The Earl Rivers
London, Middlesex, England
|Died||18 August 1712 (aged 57–58)|
Ealing Grove, Middlesex, London, England, Great Britain
|Allegiance|| England (1686–1707)|
Great Britain (1707–1712)
|Branch/service|| English Army |
|Years of service||1686–1712|
|Commands|| Master-General of the Ordnance |
Constable of the Tower of London
|Battles/wars|| Williamite War in Ireland |
War of the Spanish Succession
General Richard Savage, 4th Earl Rivers PC (ca. 1654 – 18 August 1712) was an English nobleman and soldier who was a senior Army officer in the English and then British Army. The second son of Thomas Savage, 3rd Earl Rivers and his first wife Elizabeth Scrope, Savage was styled Viscount Colchester after the death of his elder brother Thomas in 1680, he was designated by that title until he succeeded to the peerage upon the death of his father, the 3rd Earl, in 1694. Savage served as Master-General of the Ordnance and Constable of the Tower, and was briefly commander-in-chief of the forces in lieu of James Butler, 2nd Duke of Ormonde until his death in 1712.
A member of the Savage family, Richard Savage was the second son of Thomas Savage, 3rd Earl Rivers. Early in life, Richard acquired notoriety as a rake and he would carry this reputation throughout his life, fathering several bastard children and being noted for his 'dare-devilry and dissipation'. After becoming Viscount Colchester on his brother's death he entered Parliament as member for Wigan in 1681 and procured a commission in the Horseguards under Sarsfield in 1686. Savage served as MP for Wigan until 1685. He was the first nobleman and one of the first persons who joined the Prince of Orange on his landing in England in November 1688, and he accompanied William to London. Savage later became the MP for Liverpool in 1689.
Obtaining promotion in the army, he served with distinction in the Williamite war in Ireland and in the Netherlands and was made Major-General in 1698 and Lieutenant-General in 1702. In 1694 he succeeded his father as 4th Earl Rivers and could no longer continue as a Member of Parliament, instead taking his father's seat in the House of Lords. He served abroad in 1702 under Marlborough, who formed a high opinion of his military capacity and who recommended him for the command of a force for an invasion of France in 1706. The expedition was eventually diverted to Portugal, and Rivers, finding himself superseded before anything was accomplished, returned to England, where Marlborough procured for him a command in the cavalry.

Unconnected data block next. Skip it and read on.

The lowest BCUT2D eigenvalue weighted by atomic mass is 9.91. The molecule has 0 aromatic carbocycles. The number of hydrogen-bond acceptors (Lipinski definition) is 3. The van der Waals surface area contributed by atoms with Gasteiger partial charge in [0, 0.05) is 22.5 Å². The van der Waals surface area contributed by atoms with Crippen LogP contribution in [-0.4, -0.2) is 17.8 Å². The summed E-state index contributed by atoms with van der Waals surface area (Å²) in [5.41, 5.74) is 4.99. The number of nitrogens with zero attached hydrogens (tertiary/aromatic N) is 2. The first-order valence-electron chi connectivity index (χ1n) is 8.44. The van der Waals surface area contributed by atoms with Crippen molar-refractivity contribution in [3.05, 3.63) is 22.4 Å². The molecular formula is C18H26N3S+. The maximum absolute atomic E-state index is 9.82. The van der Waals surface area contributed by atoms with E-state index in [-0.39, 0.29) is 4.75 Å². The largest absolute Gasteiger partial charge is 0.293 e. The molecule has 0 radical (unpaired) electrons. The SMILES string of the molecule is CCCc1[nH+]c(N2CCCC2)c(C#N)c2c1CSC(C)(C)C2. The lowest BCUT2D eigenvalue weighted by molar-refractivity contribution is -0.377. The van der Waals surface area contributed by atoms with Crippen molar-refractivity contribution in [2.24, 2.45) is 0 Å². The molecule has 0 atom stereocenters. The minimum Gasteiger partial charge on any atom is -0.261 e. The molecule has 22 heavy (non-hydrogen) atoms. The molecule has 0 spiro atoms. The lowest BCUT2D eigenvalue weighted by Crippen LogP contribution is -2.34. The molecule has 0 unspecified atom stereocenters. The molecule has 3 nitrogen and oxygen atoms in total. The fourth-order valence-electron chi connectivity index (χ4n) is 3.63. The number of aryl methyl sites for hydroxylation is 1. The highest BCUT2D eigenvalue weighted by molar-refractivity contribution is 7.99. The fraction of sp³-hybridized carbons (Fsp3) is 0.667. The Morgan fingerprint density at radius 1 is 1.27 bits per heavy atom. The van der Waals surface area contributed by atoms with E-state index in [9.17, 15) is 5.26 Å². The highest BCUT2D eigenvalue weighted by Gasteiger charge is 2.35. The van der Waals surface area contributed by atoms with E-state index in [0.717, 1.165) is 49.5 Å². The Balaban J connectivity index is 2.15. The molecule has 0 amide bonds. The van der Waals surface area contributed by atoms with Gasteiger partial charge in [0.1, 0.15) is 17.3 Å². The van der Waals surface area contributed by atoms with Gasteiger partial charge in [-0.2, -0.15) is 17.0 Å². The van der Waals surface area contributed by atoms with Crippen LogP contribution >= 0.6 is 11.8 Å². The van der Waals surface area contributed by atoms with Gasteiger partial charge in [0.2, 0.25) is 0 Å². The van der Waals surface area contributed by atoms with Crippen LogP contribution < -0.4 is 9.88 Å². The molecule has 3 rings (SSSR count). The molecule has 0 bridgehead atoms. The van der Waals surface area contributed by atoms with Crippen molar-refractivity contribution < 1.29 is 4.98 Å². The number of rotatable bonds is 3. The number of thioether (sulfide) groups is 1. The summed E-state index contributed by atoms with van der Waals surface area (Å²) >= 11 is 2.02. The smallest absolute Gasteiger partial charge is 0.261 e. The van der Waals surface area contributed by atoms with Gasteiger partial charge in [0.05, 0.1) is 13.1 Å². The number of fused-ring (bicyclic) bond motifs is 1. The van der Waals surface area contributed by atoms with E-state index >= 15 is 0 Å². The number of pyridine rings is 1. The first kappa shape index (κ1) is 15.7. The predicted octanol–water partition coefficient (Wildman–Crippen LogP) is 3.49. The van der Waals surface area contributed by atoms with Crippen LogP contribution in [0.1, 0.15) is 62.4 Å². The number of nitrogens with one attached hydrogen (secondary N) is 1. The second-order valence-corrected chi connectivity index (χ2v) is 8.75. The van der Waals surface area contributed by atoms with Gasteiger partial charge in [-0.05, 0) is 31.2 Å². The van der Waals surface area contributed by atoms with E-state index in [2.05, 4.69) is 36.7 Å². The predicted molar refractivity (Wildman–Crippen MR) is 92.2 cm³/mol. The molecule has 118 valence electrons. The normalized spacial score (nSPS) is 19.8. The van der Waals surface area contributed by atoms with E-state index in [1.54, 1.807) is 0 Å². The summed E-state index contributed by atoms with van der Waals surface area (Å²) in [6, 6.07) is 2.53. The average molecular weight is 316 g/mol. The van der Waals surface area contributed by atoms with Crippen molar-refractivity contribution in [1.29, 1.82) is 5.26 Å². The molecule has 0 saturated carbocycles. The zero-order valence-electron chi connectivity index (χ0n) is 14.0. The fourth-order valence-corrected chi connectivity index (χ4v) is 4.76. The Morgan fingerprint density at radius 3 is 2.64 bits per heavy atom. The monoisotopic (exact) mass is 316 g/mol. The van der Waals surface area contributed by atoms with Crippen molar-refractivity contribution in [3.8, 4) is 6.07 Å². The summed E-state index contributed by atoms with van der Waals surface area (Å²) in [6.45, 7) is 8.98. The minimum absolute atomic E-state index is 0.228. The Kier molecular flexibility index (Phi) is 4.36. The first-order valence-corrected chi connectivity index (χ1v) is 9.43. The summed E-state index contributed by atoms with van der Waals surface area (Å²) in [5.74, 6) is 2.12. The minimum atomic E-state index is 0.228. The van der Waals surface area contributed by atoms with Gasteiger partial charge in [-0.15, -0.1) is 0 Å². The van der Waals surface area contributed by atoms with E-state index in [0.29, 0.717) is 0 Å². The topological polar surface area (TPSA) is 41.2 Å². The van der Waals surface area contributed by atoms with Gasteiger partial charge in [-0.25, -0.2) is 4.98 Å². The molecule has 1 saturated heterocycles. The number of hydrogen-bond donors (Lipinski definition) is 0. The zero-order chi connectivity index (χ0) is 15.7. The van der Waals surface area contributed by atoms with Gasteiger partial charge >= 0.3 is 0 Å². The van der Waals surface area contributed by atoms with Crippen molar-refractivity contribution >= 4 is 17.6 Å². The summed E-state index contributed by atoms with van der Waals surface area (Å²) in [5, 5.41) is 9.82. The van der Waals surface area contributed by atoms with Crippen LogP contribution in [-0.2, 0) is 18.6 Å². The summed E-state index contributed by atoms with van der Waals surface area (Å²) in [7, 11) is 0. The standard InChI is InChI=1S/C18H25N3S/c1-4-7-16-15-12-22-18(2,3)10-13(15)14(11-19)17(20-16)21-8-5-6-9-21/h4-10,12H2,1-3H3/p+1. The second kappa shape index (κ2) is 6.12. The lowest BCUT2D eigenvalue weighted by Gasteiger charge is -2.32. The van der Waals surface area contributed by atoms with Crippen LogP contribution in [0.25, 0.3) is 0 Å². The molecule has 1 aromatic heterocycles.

The favour shown him by Marlborough did not deter Rivers from paying court to the Tories when it became evident that the Whig ascendancy was waning, and his appointment as constable of the Tower in 1710 on the recommendation of Harley and without Marlborough's knowledge was the first unmistakable intimation to the Whigs of their impending fall. Rivers now met with marked favour at court, being entrusted with a delicate mission to the Elector of Hanover in 1710, which was followed by his appointment in 1711 as Master-General of the Ordnance, a post hitherto held by Marlborough himself.
In 1708, he became one of the first members to be sworn in as a member of the Privy Council of the United Kingdom following the Acts of Union under Queen Anne.
Jonathan Swift, who was intimate with Earl Rivers, speaks of him as an 'arrant knave'; but the dean may have been disappointed at being unmentioned in Rivers's will, for he made a fierce comment on the earl's bequests to his mistresses and his neglect of his friends. In June 1712 Rivers was promoted to the rank of general, and became commander-in-chief in England; he died a few weeks later, on 18 August 1712.
He married in 1679 Penelope, daughter of Roger Downes, by whom he had a daughter Elizabeth, who married the 4th Earl of Barrymore. He also left several illegitimate children, two of whom were by Anne, Countess of Macclesfield.Rivers' intrigue with Lady Macclesfield was the cause of that lady's divorce from her husband Charles Gerard, 2nd Earl of Macclesfield in 1701. Richard Savage, the poet, claimed identity with Lady Macclesfield's son by Lord Rivers, but though his story was accepted by Dr Johnson and was generally believed, the evidence in its support is faulty in several respects. As Rivers left no legitimate son the earldom passed on his death to his cousin, John Savage, grandson of the 2nd earl, and a priest in the Roman Catholic Church, on whose death, about 1735, all the family titles became extinct.
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